When Raymond C. Pierce was growing up in Cleveland, Ohio and envisioned his future, he never considered one day running a venerable education advocacy group in the South.
Today, the 58-year-old attorney is the new president and chief executive officer of the Southern Education Foundation (SEF), a research and public-policy group formed in 1867 to promote equity and excellence in education for low-income students and students of color in southern states.
Leading a historic nonpartisan group like the Atlanta-based SEF was never on his wish list, Pierce said. But when a colleague approached him about the open position last year, it made sense to drop his private-enterprise pursuits and turn to championing advancement for those who need the help he could give.
“You get to a certain point where you begin to focus on purpose,” he said. “It’s about what you do and how you make life better when you have abilities that come from experiences and opportunities to give back and serve.”
Pierce – a first-generation college graduate raised by parents who moved North from Mississippi – brings a range of credentials to the SEF. He spent his early years learning the importance of education and service from his parents, uncles and a grandfather whose parents were slaves. He earned a bachelor’s degree at Syracuse University and a law degree from Case Western Reserve University, going on to learn the ropes of civil rights law starting in Little Rock with legal legend John Walker, who was working with the NAACP Legal Defense and Educational Fund to address racial discrimination and funding inequities in education.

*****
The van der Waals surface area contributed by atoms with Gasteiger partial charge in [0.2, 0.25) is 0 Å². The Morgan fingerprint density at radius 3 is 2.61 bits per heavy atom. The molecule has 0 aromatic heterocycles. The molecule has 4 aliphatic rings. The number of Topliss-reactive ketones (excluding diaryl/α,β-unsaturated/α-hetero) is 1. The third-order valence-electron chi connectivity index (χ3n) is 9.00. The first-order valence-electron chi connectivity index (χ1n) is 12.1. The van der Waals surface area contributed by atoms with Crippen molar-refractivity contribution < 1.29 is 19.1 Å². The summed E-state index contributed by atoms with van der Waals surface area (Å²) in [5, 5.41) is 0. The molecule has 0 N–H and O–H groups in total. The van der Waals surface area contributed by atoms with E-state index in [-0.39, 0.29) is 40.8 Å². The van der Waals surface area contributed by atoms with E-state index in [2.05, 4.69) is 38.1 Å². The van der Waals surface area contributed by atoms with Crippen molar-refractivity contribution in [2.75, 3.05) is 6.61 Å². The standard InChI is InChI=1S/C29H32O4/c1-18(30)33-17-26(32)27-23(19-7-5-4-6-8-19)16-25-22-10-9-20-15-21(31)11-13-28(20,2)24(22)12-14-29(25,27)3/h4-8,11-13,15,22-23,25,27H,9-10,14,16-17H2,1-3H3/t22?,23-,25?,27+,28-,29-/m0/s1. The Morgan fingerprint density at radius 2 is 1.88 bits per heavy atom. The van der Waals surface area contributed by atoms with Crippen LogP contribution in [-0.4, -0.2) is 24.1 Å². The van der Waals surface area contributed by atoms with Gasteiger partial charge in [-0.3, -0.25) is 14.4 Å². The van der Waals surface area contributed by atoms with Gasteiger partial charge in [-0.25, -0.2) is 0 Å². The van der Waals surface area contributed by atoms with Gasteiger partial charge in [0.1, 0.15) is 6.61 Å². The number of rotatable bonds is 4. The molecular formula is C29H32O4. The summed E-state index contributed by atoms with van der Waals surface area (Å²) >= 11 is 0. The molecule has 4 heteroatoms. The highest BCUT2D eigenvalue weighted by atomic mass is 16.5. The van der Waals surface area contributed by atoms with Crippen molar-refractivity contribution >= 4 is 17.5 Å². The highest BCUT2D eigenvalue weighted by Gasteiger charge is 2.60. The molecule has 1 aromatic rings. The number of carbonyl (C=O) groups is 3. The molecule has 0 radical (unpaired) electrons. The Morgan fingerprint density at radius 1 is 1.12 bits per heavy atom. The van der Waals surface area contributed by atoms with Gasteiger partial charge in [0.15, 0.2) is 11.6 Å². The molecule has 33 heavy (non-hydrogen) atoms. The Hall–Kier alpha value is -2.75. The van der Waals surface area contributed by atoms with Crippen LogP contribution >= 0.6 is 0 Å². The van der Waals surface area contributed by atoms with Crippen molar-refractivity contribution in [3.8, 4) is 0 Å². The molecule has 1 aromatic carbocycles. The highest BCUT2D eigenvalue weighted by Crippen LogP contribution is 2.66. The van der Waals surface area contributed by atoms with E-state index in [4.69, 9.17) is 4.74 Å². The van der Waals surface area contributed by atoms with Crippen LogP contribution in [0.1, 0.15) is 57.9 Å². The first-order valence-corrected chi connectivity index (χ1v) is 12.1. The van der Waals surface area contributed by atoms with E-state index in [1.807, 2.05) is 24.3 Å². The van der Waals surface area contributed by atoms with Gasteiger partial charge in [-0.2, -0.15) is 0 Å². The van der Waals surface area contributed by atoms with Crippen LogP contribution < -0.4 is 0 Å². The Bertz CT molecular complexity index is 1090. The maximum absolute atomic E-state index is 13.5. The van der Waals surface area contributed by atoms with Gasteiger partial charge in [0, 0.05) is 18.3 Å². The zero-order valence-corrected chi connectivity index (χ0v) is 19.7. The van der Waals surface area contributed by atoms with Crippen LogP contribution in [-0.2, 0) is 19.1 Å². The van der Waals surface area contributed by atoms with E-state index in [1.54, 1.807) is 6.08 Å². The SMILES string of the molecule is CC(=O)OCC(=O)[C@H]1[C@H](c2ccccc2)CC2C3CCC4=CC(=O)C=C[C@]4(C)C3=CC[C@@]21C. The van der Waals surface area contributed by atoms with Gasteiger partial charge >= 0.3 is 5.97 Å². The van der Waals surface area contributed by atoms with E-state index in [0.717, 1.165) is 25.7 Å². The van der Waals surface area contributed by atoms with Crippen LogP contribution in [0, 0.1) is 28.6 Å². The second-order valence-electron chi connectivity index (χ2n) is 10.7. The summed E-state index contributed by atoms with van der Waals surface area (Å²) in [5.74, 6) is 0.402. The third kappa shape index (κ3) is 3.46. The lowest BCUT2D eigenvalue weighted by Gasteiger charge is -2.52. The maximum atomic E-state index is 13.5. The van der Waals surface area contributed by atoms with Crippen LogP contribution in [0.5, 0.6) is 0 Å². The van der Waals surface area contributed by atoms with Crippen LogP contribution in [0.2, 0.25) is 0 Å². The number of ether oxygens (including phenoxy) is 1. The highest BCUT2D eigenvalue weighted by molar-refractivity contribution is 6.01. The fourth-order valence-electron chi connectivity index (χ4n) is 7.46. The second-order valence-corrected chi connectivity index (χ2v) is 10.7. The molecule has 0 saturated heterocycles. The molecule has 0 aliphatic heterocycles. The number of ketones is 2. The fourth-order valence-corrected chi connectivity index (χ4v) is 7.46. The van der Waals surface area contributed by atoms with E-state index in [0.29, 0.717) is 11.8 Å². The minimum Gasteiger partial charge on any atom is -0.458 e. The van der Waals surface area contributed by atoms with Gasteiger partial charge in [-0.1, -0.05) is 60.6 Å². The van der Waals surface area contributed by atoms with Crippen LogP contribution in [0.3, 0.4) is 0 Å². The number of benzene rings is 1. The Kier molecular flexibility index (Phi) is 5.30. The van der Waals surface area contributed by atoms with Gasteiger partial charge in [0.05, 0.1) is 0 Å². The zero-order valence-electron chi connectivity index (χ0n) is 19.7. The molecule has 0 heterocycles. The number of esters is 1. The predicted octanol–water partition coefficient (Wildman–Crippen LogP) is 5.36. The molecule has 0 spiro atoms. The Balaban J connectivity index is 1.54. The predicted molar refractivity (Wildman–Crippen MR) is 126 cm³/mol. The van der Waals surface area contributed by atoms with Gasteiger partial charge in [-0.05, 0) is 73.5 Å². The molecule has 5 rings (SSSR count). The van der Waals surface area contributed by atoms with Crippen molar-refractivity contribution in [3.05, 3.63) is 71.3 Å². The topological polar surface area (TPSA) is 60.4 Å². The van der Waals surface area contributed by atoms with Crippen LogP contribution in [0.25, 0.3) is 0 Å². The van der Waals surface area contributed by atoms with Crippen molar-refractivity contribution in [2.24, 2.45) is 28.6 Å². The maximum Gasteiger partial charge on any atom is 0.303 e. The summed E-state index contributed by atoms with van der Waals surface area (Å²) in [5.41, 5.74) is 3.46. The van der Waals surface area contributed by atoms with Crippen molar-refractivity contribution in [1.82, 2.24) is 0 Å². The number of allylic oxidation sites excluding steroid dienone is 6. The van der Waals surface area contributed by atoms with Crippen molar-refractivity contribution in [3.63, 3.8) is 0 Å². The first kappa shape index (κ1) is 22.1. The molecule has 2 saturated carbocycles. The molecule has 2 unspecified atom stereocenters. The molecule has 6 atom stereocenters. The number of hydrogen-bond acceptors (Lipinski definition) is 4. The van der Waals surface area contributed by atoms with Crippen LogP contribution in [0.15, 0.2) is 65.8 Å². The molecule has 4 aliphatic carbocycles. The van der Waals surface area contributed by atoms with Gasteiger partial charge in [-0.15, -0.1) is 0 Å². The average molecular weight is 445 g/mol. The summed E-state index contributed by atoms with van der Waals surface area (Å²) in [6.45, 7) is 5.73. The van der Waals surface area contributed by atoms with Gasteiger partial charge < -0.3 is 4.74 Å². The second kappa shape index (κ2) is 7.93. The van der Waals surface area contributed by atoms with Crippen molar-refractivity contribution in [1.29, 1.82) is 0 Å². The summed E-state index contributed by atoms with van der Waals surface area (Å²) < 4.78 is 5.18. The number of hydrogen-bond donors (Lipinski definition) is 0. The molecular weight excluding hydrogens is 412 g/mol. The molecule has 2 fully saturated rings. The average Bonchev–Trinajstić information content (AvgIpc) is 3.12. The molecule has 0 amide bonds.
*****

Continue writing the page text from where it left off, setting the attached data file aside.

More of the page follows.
From 1993 to 2000 during the Clinton Administration, Pierce was deputy assistant secretary at the U.S. Department of Education in charge of its Office for Civil Rights. Later, he served as dean of the School of Law at North Carolina Central University. Beyond civil rights law, Pierce worked in private practice with regional and national law firms on corporate, banking, and education matters. He serves on various boards and committees, including the executive committee of the Council on Legal Education of the American Bar Association, which oversees accreditation of law schools across the nation.
The issues confronting education in the South are not alien to Pierce, who said challenges presented by governmental and public policy changes do not intimidate him. He noted progress since the SEF – originally the George Peabody Education Fund – was established. But “a lot of issues remain” that could ported reversal, he said, such as “the ill effects of re-segregation, the defunding of public education, the devastating effects of improper and inappropriate use of our juvenile justice system.”
Beginning at the local and state level to address such issues is part of Pierce’s plan. The SEF can “get in front” of some issues in state legislatures, he said, noting that part of his job is to raise money to supplement the SEF’s $20-million endowment as the foundation seeks to sustain and expand its advocacy.
Pierce and others on the front lines of advocacy for education have their hands full, according to H. Patrick Swygert, a law professor and higher education consultant who served as president of Howard University from 1995 to 2008.
“There’s a sense of urgency that gains we fought for in the 1960’s and 70’s are under attack,” said Swygert, ticking off a list that echoed challenges cited by Pierce. “It’s a full and robust agenda ahead of him.”